“Defensively, that’s what they’re known for,” said Holgorsen of a JMU unit that includes preseason All-CAA linebacker Stephon Robertson. “They’ve been a top 20 team defensively for as long as Coach Matthews has been there. The middle linebacker is as good a player as I’ve seen on tape in quite some time. He makes a ton of tackles and he’s extremely active. Their safeties are good, and they’re sound in what they do. They’ve only missed 10 tackles in two games. I wish we could say that about our defense.”

The other worry for Holgorsen is keeping his team from believing all the talk, including that from Matthews, and overlooking the Dukes.

JMU has a proud history of playing up a level against FBS opponents. In 2010, the Dukes went into Blacksburg and knocked off No. 13 Virginia Tech 21-16. A year earlier, Matthews’ club took Maryland to overtime in College Park, before falling 38-35.

“They’ve played teams in the FBS for years, and they’ve done well,” said Holgorsen. “They’re used to being in these games and they’re going to come in expecting to win. Our guys need to counter.

“We talked about it yesterday quite a bit. We also talked about the fact that already this year there have been six FCS teams that have beaten FBS teams. It’s going to happen again, and we need to do everything we can to make sure it doesn’t happen to us.”

n n n

Saturday’s game is important for both teams for very different reasons.

For the Dukes, it’s a chance to make some noise on a national level against what’s considered to be one of the country’s top teams. For the coaching staff, that can create some headaches, but Matthews admitted it will be fun for the fans.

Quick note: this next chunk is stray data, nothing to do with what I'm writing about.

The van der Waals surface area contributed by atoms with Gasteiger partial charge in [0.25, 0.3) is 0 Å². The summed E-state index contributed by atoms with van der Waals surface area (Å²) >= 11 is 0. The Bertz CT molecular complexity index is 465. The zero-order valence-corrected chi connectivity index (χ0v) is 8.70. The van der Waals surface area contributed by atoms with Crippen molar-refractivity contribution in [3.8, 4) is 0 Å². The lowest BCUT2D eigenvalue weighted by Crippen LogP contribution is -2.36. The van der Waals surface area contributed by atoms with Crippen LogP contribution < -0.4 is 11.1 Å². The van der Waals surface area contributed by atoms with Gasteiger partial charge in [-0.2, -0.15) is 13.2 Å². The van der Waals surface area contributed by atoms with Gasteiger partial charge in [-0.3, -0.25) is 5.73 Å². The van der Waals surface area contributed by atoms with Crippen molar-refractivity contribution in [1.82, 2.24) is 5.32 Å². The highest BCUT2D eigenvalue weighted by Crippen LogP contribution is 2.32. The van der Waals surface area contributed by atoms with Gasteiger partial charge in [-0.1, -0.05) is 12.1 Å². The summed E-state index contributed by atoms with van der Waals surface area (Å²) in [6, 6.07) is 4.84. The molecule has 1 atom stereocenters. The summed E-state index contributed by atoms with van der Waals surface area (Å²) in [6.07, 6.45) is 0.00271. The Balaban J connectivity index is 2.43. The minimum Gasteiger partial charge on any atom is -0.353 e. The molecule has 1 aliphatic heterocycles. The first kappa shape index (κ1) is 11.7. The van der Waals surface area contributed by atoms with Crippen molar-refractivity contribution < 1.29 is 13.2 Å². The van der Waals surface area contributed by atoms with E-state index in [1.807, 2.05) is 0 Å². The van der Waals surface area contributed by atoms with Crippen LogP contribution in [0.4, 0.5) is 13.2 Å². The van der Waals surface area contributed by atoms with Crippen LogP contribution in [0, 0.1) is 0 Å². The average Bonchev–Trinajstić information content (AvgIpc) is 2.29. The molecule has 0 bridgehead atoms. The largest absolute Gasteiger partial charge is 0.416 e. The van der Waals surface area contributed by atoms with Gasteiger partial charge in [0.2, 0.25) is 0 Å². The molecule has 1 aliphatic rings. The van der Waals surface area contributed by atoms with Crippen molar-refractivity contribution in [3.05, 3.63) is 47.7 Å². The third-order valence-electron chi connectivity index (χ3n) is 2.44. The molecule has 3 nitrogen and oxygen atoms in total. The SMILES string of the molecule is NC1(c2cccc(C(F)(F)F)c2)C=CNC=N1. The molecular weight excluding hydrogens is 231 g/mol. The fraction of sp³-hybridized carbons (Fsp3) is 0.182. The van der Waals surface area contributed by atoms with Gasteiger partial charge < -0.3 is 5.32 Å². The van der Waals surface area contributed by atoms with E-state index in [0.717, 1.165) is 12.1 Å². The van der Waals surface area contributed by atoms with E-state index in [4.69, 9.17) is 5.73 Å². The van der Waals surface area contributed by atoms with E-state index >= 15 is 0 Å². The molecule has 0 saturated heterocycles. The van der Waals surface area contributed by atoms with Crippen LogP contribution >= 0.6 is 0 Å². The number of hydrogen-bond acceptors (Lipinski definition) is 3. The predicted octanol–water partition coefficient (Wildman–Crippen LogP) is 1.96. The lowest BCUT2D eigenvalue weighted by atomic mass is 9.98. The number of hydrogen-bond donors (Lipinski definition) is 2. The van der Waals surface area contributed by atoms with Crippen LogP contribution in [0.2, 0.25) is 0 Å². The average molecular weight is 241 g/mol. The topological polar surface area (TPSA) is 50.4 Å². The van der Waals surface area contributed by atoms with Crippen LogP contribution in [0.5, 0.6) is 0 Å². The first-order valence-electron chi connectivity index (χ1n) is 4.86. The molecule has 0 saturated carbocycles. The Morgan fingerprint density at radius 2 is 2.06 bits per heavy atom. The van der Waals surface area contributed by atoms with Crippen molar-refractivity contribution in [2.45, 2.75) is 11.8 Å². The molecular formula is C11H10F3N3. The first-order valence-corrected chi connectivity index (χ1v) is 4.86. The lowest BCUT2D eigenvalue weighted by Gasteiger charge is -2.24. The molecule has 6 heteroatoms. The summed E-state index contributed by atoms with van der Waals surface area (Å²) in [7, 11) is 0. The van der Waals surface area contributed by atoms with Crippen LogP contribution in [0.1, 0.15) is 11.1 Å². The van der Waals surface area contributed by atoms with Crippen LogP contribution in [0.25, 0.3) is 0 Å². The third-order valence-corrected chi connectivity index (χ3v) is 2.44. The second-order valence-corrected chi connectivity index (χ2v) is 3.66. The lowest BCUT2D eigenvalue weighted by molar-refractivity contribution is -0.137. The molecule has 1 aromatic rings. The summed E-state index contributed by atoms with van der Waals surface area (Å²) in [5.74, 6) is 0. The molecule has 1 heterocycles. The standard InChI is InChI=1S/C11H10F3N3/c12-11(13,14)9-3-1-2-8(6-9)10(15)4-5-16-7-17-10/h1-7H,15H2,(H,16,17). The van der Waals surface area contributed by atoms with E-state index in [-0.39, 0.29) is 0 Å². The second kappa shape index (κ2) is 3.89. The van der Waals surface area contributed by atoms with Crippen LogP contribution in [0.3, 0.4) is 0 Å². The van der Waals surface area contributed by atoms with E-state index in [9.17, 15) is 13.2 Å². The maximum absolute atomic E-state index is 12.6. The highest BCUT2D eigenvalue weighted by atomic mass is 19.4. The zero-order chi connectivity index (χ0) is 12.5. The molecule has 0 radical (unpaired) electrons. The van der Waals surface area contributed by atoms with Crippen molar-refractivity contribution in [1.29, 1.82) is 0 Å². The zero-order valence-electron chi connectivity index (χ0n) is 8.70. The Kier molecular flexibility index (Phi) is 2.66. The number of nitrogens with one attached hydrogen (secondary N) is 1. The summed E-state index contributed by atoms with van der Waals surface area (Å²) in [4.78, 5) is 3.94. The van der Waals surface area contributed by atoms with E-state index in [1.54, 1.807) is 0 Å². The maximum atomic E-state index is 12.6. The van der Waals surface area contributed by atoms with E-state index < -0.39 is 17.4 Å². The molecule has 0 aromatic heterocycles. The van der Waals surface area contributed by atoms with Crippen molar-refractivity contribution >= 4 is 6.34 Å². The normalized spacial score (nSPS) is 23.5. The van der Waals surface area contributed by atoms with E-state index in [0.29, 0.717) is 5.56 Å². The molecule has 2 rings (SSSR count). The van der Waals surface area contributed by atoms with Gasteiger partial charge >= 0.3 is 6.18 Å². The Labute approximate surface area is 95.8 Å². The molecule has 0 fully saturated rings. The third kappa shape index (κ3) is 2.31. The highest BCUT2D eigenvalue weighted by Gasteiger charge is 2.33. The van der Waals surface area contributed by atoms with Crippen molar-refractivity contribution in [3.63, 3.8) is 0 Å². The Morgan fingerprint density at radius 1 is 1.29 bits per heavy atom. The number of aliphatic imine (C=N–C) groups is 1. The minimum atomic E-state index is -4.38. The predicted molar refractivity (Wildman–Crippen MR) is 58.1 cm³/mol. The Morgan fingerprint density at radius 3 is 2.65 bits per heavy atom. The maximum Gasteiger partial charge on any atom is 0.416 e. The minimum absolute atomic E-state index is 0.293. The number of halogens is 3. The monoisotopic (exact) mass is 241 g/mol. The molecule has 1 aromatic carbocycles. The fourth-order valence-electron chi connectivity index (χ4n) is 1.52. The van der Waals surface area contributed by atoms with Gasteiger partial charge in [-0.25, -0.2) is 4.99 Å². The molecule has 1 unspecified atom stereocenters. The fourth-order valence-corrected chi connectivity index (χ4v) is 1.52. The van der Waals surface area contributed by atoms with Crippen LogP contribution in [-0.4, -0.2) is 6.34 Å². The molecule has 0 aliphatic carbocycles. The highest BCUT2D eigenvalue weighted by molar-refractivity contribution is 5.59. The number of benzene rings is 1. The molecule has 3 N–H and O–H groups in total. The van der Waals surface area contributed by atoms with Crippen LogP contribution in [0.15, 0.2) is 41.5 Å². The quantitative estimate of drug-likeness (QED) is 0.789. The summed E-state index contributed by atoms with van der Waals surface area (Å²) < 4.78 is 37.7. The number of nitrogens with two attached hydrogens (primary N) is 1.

“You’d think this is the Super Bowl or something we’re playing,” he said. “It’s a good game, and we’re going to play as hard as we can, but when I came to work in July, they had a billboard saying how many days it was until the WVU game.

“It’s a good opportunity for our people to go up there. It will be a lot of fun, and we’re looking forward to it.”

For WVU, the appeal is in what the game could do for recruiting in an area of the country that produces plenty of college football talent.

“That’s important to us,” Holgorsen admitted. “That’s one reason why we wanted to play this game. Next year, we’re playing Maryland over in the Ravens’ stadium. We have a game with BYU in, I think, 2015 (actually 2016) that’s over there (at FedEx Field). Administratively, it’s something that is important to (athletic director) Oliver (Luck) and (WVU president) Dr. (James) Clements to have a presence there.

“It’s three hours down the road, and with Baltimore and D.C. being such a good recruiting base, we’ve got a guy there full-time. We’ve got a bunch of players out of that area each and every year. Tavon Austin is from there, and having a presence there is extremely important to the program.”

n n n

The game also gives WVU a chance to honor one of its all-time greats in Hall of Famer Sam Huff.

The former Mountaineer played for the Washington Redskins and later became a radio announcer with the Washington, D.C. club. With Saturday’s game being played in the Redskins home stadium, the game has been designated as Sam Huff Day, and Huff will be honored in festivities throughout the game.

Holgorsen, who is still fairly new to the Mountain State, said he’s already gained an appreciation for what the Marion County native means inside the state’s borders.

“I was at an event with him over in Washington, D.C., this summer. I got to know him a little bit then and hung out with him for a while,” said Holgorsen. “(He’s a) great guy and a tremendous legend here in West Virginia. He was a great player here, and I think it’s going to be awesome that he’s going to be able to attend the game.”

The WVU coach said his players also understand that they’ll be playing in front of, and perhaps even representing, an icon of the game.

“His name and number is up in the stadium,” said Holgorsen of one of only two retired numbers in WVU’s football history. “It’s been so long ago, a lot of our players don’t remember the footage or anything, but they understand who he is and what he means to the program.”

n n n

The game time for WVU’s Sept. 22 meeting with Maryland in Morgantown was announced Monday. The Mountaineers and Terrapins will play at noon in a game that will be broadcast on the FX television network.

— E-mail: chuffman@